It is easy to get excited and set up your journal for months in advance. But what if you want to add a new collection or a longer entry and realize you don’t have enough space?
If you are just starting out you may not know exactly how much space you will need for daily logging and tracking. Also, as you learn and become more comfortable with the system it is very likely you will want to add more collections and find new inspiration.
(By the way, a collection is a way to organize things based on a common theme. Diet and fitness trackers are collections, as are to-do lists, calendar spreads and so on).
For this reason I always leave a few blank page between monthly entries and at least one blank page after a newly added collection. If I don’t need that space eventually I can doodle on it or write an inspirational quote.
Use sticky notes for temporary information
I log using sticky notes for anything that doesn’t need to be permanently written in journal. My meal planning spread and grocery list for instance, which changes weekly, are kept on sticky notes inside of my journal.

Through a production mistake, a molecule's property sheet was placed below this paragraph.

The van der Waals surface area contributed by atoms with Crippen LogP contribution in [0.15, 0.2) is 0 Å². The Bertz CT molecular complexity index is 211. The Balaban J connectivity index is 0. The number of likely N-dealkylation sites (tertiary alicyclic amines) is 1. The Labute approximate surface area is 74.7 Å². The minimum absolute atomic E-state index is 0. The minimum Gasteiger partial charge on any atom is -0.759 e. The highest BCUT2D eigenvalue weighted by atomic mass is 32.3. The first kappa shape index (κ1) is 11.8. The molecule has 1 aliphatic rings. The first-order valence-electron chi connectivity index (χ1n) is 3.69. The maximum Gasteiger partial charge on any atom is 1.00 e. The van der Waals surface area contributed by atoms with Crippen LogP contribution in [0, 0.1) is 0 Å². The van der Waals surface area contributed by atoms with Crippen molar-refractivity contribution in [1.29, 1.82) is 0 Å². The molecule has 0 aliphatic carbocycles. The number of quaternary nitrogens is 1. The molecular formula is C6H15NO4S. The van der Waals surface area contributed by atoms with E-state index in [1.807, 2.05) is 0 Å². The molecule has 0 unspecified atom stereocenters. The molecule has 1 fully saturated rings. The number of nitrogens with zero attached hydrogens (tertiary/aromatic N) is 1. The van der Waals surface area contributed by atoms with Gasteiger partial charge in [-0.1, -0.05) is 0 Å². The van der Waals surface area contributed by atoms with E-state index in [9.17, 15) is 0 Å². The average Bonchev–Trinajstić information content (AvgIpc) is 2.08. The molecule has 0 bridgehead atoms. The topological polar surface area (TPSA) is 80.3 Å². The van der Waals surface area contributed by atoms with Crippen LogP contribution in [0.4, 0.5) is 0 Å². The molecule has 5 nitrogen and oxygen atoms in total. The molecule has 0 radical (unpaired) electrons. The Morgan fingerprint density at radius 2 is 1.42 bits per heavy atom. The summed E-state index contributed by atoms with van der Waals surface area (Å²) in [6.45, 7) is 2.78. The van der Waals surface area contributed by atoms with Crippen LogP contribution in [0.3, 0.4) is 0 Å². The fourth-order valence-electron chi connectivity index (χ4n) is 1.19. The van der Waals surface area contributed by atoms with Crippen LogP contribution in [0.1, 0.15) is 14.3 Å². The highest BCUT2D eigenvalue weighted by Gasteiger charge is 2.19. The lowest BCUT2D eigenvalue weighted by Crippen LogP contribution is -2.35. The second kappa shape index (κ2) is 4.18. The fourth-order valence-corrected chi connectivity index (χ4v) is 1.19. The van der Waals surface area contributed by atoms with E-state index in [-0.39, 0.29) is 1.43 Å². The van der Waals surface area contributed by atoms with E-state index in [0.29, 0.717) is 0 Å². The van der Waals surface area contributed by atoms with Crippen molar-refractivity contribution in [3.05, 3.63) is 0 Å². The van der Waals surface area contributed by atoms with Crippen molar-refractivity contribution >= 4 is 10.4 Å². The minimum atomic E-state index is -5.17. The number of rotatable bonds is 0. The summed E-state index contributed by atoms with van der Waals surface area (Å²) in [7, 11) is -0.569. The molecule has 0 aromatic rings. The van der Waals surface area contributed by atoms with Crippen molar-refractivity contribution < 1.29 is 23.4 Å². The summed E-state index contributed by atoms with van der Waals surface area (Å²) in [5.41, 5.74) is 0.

This hack helps me re-use spreads that otherwise would have to be re-done on a regular basis. It helps saving time and precious pages!
When you are just starting out journaling is not a habit and you need to learn how to stay motivated to do it every day.
I use the following hacks to make bullet journaling a daily habit:
Use bullet journal trackers
You can keep track of so many things with a bullet journal. It doesn’t only help you reach your results but also keeps you accountable to log (preferably daily) your tracking entries.
Create a perfect journaling space
Begin by having a good environment setup for journaling. It is so much easier to be motivated to log in daily when you are happy with where you are writing.
Use your favorite supplies
A good notebook and pen does wonders to your creativity and motivation. There are no rules here – use what you love, any color, size and style.
Be ready to take it everywhere
If you have to leave home for the day/week just make sure you take your bullet journal with you. Have a little pouch for your journal including pens and accessories you like to use, so you can always take it with you.
Check this post for even more super bullet journal hacks from The diary of a journal planner.
BULLET JOURNAL SPREADS FOR BEGINNERS: GEMMA WILLSHER FROM THE GOAL CHASER
Once you’ve set up the basics, it’s time to work out the types of ‘extras’ that you want and need in your bullet journal.
Bullet journal spreads are simply layouts in your bullet journal where you focus on a particular theme, task or activity.
They can be added in as you go along, or you may like to start them at the beginning of your journal.
Alternatively, some people like to keep these pages separate from their daily planning and therefore they start these types of pages from the back of the bullet journal.